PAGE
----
3. ^ Humphreys, Fisher. The Way We Were: How Southern Baptist Theology Has Changed and What It Means to Us All. Macon, Georgia: Smyth & Helwys, 2002. ISBN 1-57312-376-5. The era of conservative resurgence was accompanied by erosion of more traditional Baptist members (see, e.g., G. Avery Lee).
  4. ^ Staff. "Russell Dilday joins faculty at Baylor University", The Advocate (Baton Rouge), August 6, 1994. Accessed January 17, 2009.
  5. ^ Staff. "Dilday filling in at Howard Payne", Fort Worth Star-Telegram, August 16, 2002. Accessed January 17, 2009.
  6. ^ Jesse Fletcher (November 24, 1999). "Russell Dilday; 10 most influential Texas Baptists during the 20th century". The Baptist Standard. Archived from the original on July 7, 2011. Retrieved February 24, 2011.  External link in |publisher= (help)
  7. ^ Russell, Jan Jarboe. "The Texas Twenty: Russell Dilday, A Baptist under fire", Texas Monthly, September 1994. Accessed January 17. 2009.
  8. ^ "Opal Dilday dead at 91". The Baptist Standard. March 3, 1999. Archived from the original on July 7, 2011. Retrieved February 24, 2011.  External link in |publisher= (help)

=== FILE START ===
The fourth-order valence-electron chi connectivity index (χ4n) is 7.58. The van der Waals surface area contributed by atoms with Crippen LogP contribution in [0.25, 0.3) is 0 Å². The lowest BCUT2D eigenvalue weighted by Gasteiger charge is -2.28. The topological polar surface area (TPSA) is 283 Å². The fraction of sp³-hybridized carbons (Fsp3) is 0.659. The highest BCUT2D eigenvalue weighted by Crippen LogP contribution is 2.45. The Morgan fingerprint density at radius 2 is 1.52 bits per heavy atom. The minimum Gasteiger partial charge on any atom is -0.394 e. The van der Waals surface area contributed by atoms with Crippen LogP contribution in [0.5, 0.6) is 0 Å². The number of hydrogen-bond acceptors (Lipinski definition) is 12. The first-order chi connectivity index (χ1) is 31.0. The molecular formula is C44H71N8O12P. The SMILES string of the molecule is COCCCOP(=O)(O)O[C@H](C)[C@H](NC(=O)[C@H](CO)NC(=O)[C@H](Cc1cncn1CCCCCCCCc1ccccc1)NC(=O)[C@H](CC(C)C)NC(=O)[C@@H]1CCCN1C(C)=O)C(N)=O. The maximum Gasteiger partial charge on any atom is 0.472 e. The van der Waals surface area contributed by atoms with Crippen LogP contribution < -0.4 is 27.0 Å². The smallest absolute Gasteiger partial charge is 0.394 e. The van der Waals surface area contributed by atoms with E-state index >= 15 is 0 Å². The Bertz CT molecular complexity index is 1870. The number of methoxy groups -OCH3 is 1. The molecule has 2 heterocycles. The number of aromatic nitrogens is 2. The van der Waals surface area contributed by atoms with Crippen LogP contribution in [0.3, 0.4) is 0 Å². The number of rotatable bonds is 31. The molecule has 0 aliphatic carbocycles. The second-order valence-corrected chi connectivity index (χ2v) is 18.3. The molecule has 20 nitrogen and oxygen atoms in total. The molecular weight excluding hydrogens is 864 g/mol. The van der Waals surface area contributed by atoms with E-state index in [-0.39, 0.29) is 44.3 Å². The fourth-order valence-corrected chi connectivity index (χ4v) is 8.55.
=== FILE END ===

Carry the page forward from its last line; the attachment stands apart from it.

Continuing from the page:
External links[edit]


Southwestern Baptist Theological Seminary "In 1994, the seminary experienced a sudden change in leadership with the dismissal of Russell H. Dilday as president and the appointment ..."

B. H. Carroll Theological Institute "The institute's founding chancellor is Russell H. Dilday , a former president of Southwestern Baptist Theological Seminary , who launched ..."

Southern Baptist Convention Conservative Resurgence/Fundamentalist Takeover

"Dr. Russell H. Dilday , president of Southwestern Baptist Theological Seminary from 1978 to 1994, has analogized what he calls "the ..."

Southern Baptist Convention "Dilday, Russell. Higher Ground: A Call for Christian Civility. Macon, Georgia: Smyth and Helwys, ..."

Howard Payne University "Dr. Russell H. Dilday (Interim President) 2002-2003"

Baptist Faith and Message "Russell H. Dilday . An Analysis of the Baptist Faith and Message 2000."